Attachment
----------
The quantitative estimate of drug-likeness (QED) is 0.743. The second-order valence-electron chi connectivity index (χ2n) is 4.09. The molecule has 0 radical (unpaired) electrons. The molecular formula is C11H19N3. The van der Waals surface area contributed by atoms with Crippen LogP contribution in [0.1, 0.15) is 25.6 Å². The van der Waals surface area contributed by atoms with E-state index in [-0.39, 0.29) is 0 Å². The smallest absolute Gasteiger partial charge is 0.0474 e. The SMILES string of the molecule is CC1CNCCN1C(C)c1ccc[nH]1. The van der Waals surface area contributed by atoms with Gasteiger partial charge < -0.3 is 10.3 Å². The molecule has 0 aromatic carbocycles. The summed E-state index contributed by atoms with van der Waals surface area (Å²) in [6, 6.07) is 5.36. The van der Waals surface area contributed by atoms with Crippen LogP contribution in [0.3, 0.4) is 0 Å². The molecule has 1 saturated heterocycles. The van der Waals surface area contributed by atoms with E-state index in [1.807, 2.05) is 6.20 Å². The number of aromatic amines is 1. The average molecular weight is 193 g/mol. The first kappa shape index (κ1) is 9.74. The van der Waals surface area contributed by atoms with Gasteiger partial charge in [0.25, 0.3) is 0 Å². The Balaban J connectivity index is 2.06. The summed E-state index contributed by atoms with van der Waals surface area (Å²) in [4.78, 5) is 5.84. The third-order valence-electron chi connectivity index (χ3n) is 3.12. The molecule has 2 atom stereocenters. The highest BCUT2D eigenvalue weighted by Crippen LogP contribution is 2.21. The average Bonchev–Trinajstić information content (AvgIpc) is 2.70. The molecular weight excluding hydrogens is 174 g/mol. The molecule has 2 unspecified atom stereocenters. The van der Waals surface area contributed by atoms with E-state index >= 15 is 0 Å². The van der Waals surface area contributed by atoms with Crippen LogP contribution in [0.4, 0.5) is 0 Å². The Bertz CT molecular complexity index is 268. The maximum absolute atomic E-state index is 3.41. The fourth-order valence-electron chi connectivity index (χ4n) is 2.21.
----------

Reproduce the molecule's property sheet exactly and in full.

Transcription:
The quantitative estimate of drug-likeness (QED) is 0.743. The second-order valence-electron chi connectivity index (χ2n) is 4.09. The molecule has 0 radical (unpaired) electrons. The molecular formula is C11H19N3. The van der Waals surface area contributed by atoms with Crippen LogP contribution in [0.1, 0.15) is 25.6 Å². The van der Waals surface area contributed by atoms with E-state index in [-0.39, 0.29) is 0 Å². The smallest absolute Gasteiger partial charge is 0.0474 e. The SMILES string of the molecule is CC1CNCCN1C(C)c1ccc[nH]1. The van der Waals surface area contributed by atoms with Gasteiger partial charge < -0.3 is 10.3 Å². The molecule has 0 aromatic carbocycles. The summed E-state index contributed by atoms with van der Waals surface area (Å²) in [6, 6.07) is 5.36. The van der Waals surface area contributed by atoms with Crippen LogP contribution in [0.3, 0.4) is 0 Å². The molecule has 1 saturated heterocycles. The van der Waals surface area contributed by atoms with E-state index in [1.807, 2.05) is 6.20 Å². The number of aromatic amines is 1. The average molecular weight is 193 g/mol. The first kappa shape index (κ1) is 9.74. The van der Waals surface area contributed by atoms with Gasteiger partial charge in [0.25, 0.3) is 0 Å². The Balaban J connectivity index is 2.06. The summed E-state index contributed by atoms with van der Waals surface area (Å²) in [4.78, 5) is 5.84. The third-order valence-electron chi connectivity index (χ3n) is 3.12. The molecule has 2 atom stereocenters. The highest BCUT2D eigenvalue weighted by Crippen LogP contribution is 2.21. The average Bonchev–Trinajstić information content (AvgIpc) is 2.70. The molecular weight excluding hydrogens is 174 g/mol. The molecule has 2 unspecified atom stereocenters. The van der Waals surface area contributed by atoms with E-state index >= 15 is 0 Å². The van der Waals surface area contributed by atoms with Crippen LogP contribution in [0.4, 0.5) is 0 Å². The Bertz CT molecular complexity index is 268. The maximum absolute atomic E-state index is 3.41. The fourth-order valence-electron chi connectivity index (χ4n) is 2.21.